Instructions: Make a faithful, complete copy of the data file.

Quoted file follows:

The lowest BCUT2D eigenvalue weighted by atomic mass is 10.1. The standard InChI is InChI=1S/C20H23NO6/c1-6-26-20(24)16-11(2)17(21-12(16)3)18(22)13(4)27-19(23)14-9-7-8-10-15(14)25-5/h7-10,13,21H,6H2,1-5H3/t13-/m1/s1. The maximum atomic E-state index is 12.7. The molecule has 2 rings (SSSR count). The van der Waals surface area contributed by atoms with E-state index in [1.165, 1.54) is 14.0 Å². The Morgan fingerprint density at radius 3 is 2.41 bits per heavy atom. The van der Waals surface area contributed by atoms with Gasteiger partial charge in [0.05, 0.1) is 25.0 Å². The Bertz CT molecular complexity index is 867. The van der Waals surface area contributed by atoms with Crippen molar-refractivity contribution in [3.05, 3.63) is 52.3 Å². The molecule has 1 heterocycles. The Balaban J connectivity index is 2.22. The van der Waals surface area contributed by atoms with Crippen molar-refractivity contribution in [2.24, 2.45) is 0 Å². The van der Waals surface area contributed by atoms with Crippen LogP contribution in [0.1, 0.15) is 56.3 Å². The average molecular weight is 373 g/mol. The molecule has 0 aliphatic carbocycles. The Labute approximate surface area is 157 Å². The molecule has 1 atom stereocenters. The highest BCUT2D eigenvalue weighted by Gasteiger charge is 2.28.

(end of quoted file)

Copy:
The lowest BCUT2D eigenvalue weighted by atomic mass is 10.1. The standard InChI is InChI=1S/C20H23NO6/c1-6-26-20(24)16-11(2)17(21-12(16)3)18(22)13(4)27-19(23)14-9-7-8-10-15(14)25-5/h7-10,13,21H,6H2,1-5H3/t13-/m1/s1. The maximum atomic E-state index is 12.7. The molecule has 2 rings (SSSR count). The van der Waals surface area contributed by atoms with E-state index in [1.165, 1.54) is 14.0 Å². The Morgan fingerprint density at radius 3 is 2.41 bits per heavy atom. The van der Waals surface area contributed by atoms with Gasteiger partial charge in [0.05, 0.1) is 25.0 Å². The Bertz CT molecular complexity index is 867. The van der Waals surface area contributed by atoms with Crippen molar-refractivity contribution in [3.05, 3.63) is 52.3 Å². The molecule has 1 heterocycles. The Balaban J connectivity index is 2.22. The van der Waals surface area contributed by atoms with Crippen molar-refractivity contribution in [2.24, 2.45) is 0 Å². The van der Waals surface area contributed by atoms with Crippen LogP contribution in [0.1, 0.15) is 56.3 Å². The average molecular weight is 373 g/mol. The molecule has 0 aliphatic carbocycles. The Labute approximate surface area is 157 Å². The molecule has 1 atom stereocenters. The highest BCUT2D eigenvalue weighted by Gasteiger charge is 2.28.